W.T.O. finds U.S. violations of wheat fluten quotas
September 01, 2000
by Emily Wilson
A World Trade Organization panel in early-August ruled that a U.S. safeguard quota imposed on the import of wheat gluten violates W.T.O. rules. The panel recommended that the W.T.O. Dispute Settlement Body adopt the findings and request the United States to bring its measure into conformity with the Agreement on Safeguards.
The W.T.O. panel found several U.S. violations. The panel concluded the United States did not properly establish that increased imports, rather than any other factors, caused serious injury to the U.S. gluten industry.
The panel also said the exclusion of Canadian gluten imports from the quota was not justified, especially because those Canadian imports had been included in the analysis that led to the quota's imposition. The panel also found that the U.S. had not followed procedural requirements under the W.T.O. concerning notifications, consultations and trade compensation.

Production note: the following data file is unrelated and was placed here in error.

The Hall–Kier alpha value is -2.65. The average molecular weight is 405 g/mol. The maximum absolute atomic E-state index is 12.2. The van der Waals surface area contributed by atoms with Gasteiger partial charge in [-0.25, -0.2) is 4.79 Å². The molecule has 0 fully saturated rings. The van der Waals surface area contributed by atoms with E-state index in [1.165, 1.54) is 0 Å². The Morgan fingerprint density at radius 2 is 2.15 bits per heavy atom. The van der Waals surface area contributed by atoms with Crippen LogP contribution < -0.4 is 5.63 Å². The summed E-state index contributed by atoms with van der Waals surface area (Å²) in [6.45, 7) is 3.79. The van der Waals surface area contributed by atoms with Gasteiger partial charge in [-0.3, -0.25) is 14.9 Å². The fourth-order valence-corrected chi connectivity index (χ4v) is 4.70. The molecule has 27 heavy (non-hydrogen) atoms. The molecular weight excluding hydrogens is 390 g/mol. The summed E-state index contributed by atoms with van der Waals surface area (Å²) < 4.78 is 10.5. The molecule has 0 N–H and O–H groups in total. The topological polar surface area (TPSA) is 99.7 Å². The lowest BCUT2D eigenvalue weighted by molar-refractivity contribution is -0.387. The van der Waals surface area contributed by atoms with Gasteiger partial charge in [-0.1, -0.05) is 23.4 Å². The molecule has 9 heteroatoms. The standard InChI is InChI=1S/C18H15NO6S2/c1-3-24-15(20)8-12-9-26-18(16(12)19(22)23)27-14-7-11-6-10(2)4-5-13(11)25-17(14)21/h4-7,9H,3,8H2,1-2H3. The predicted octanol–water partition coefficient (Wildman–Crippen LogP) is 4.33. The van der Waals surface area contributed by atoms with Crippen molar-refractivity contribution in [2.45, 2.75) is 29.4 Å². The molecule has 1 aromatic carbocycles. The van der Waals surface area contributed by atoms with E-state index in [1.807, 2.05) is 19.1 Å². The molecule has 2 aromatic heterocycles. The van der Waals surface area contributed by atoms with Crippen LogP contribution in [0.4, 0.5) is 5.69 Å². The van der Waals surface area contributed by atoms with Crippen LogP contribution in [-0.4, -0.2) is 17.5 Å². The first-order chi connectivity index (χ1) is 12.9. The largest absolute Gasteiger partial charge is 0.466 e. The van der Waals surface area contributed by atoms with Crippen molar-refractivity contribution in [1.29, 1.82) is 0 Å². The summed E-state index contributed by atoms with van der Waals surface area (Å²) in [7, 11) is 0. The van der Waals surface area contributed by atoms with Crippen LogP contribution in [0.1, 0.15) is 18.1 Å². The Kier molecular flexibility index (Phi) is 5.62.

Indications are the U.S. is likely to appeal the panel's findings. The U.S. wheat gluten industry has maintained that imports of cheap wheat gluten, particularly from the European Union, have undermined the U.S. market and caused economic damage to the industry.
In 1998, U.S. President Bill Clinton ordered restrictions on wheat gluten entering the United States from the European Union, Australia and selected other countries. Canada and Mexico were exempted from the quota restrictions because of their status as members of the North American Free Trade Agreement.